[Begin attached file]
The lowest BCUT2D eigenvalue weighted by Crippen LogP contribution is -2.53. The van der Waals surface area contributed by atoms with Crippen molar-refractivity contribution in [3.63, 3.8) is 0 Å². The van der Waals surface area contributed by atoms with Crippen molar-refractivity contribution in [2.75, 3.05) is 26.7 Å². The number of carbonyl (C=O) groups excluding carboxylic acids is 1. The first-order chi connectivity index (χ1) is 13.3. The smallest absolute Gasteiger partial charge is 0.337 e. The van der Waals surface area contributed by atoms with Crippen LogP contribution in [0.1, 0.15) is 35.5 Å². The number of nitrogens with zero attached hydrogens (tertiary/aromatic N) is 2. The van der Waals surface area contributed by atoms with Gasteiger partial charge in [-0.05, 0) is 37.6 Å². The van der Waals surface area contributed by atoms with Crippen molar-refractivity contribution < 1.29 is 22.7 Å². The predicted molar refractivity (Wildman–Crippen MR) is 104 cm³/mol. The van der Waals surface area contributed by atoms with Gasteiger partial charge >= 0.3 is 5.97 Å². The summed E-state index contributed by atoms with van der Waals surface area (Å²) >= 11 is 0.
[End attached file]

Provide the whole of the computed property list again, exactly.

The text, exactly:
The lowest BCUT2D eigenvalue weighted by Crippen LogP contribution is -2.53. The van der Waals surface area contributed by atoms with Crippen molar-refractivity contribution in [3.63, 3.8) is 0 Å². The van der Waals surface area contributed by atoms with Crippen molar-refractivity contribution in [2.75, 3.05) is 26.7 Å². The number of carbonyl (C=O) groups excluding carboxylic acids is 1. The first-order chi connectivity index (χ1) is 13.3. The smallest absolute Gasteiger partial charge is 0.337 e. The van der Waals surface area contributed by atoms with Crippen LogP contribution in [0.1, 0.15) is 35.5 Å². The number of nitrogens with zero attached hydrogens (tertiary/aromatic N) is 2. The van der Waals surface area contributed by atoms with Gasteiger partial charge in [-0.05, 0) is 37.6 Å². The van der Waals surface area contributed by atoms with Crippen molar-refractivity contribution < 1.29 is 22.7 Å². The predicted molar refractivity (Wildman–Crippen MR) is 104 cm³/mol. The van der Waals surface area contributed by atoms with Gasteiger partial charge >= 0.3 is 5.97 Å². The summed E-state index contributed by atoms with van der Waals surface area (Å²) >= 11 is 0.